The Nebraska Supreme Court has noted that rescission of a contract means to abrogate, annul, avoid, or cancel it. Hoeft v. Five Points Bank, 248 Neb. 772, 539 N.W.2d 637 (1995). The court noted that rescission may be effected by one of the parties declaring rescission without the consent of the other if a legally sufficient ground therefor exists. Id. In determining whether a rescission took place, courts look not only to the language of the parties, but to all of the circumstances. Id.
In Hoeft v. Five Points Bank, supra, the Nebraska Supreme Court concluded that rescission of a contract had not been demonstrated. In that case, the parties had engaged in oral negotiations that a jury concluded had resulted in the formation of an oral contract. Subsequent to the oral discussions, one of the parties authored a letter explaining what the parties had agreed upon. Several years later, the same party sent another letter in which he indicated that it had “ ‘become necessary to make the terms of [his prior] letter null and void.’ ” Id. at 781, 539 N.W.2d at 644. He specifically indicated in the second letter that the prior letter was “ ‘hereby rescinded and in no further effect.’ ” Id. However, because the author of the letter had indicated that the other party could call to discuss the matter further and because the other party had responded by claiming that the author had no right to declare the agreement void, the Supreme Court concluded that there was no rescission of the agreement.
With regard to accord and satisfaction, the Nebraska Supreme Court has held that an accord and satisfaction is an agreement to discharge an existing indebtedness by rendering some performance different from that which was claimed due. Peterson v. Kellner, 245 Neb. 515, 513 N.W.2d 517 (1994). To constitute an accord and satisfaction, there must be (1) a bona fide dispute between the parties, (2) substitute performance tendered in full satisfaction of the claim, and (3) acceptance of the tendered performance. Id. The principle questions in determining whether a discharge by accord and satisfaction has taken place include whether the parties in fact agreed that the performance rendered should operate as a final discharge and satisfaction and whether that performance constitutes a sufficient consideration for a return promise or for a discharge. Id. The question of whether a payment rendered by the obligor, and later asserted to be in satisfaction, was so tendered to the claimant that he knew or should have known that it was tendered in full satisfaction is a question of fact. Id.
In this case, as NFM recognizes on appeal, the district court did not rule on any assertion of rescission or accord and satisfaction. Our review of the record reveals that there was no evidence or testimony to indicate that the McCaulleys and NFM discussed the refund, that NFM indicated that it was tendering the refund back in satisfaction of any obligations under the parties' contract, that the McCaulleys understood the credit to be an attempt to fulfill the contract, or that the McCaulleys accepted the refund as satisfaction of the contract. We cannot find this, on appeal, to be an alternative basis for affirming the trial court's judgment.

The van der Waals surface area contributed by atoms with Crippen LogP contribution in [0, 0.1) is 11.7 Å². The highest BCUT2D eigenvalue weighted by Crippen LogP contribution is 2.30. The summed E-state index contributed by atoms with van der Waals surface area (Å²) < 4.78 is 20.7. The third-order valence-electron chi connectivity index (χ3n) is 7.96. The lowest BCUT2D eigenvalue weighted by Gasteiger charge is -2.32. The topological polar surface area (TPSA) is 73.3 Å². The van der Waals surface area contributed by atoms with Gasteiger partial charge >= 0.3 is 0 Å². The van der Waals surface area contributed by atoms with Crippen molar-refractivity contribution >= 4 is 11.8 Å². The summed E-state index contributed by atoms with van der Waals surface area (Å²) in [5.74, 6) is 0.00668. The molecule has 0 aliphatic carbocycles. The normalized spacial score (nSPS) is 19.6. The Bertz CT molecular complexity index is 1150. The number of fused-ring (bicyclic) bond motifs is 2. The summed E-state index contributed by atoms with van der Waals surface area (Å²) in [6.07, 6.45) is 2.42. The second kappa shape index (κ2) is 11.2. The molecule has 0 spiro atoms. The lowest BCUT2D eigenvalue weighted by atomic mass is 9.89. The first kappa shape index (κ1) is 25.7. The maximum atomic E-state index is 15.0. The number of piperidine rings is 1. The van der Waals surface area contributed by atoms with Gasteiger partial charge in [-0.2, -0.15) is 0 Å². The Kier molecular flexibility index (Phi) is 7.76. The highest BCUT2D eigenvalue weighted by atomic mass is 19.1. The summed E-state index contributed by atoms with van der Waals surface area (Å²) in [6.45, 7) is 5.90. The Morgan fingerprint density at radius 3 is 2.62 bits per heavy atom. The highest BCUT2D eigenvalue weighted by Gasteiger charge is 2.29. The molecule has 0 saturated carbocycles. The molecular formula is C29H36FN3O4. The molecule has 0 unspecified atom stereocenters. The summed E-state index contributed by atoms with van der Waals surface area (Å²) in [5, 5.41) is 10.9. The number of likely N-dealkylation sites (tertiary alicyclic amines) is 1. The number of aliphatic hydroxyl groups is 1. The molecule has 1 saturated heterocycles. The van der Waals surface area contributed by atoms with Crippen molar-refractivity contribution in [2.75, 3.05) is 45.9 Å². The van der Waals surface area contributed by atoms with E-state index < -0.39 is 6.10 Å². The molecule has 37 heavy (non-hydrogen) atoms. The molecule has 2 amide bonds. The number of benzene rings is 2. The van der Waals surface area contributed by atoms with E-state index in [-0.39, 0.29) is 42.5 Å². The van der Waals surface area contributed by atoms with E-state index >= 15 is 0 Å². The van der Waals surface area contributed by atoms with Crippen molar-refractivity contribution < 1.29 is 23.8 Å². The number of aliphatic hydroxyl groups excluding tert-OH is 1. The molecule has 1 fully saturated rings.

The parties in this case did have an enforceable contract for the purchase of furniture. They engaged in oral discussions, they came to an agreement concerning the furniture to be purchased and the price to be paid, and the McCaulleys paid a deposit. Their oral agreement would not have been enforceable as a contract because the total price of the furniture far exceeded the $500 limitation for oral contracts for the purchase of goods set forth in § 2–201(1). The contract became enforceable when NFM sent a written confirmation of the agreed-upon terms to the McCaulleys.
The written confirmation, in the form of multiple invoices, included a number of terms that without dispute were never discussed by the parties during their oral discussions. According to § 2–207(2), the additional terms, which included the pricing error clause at issue in this case, became proposals by NFM for inclusion in the contract. Those proposals, to become a part of the contract, had to be assented to by the McCaulleys. There is no evidence that the McCaulleys ever expressly assented to the additional terms. The McCaulleys were not required to object to the additional terms to prevent them from becoming part of the contract. The McCaulleys did not judicially admit that the additional terms were agreed to. The McCaulleys also did not rescind the contract by failing to retender the deposit to NFM.
Based on the record presented to us, the parties did have an enforceable contract, but the additional terms proposed by NFM, including the pricing error clause, were not ever accepted and made a part of the contract. The district court erred in concluding otherwise. As such, we reverse, and remand for further proceedings.
The district court erred in finding that the pricing error clause was a part of the contract between the McCaulleys and NFM. We reverse, and remand for further proceedings.
Reversed and remanded for further proceedings.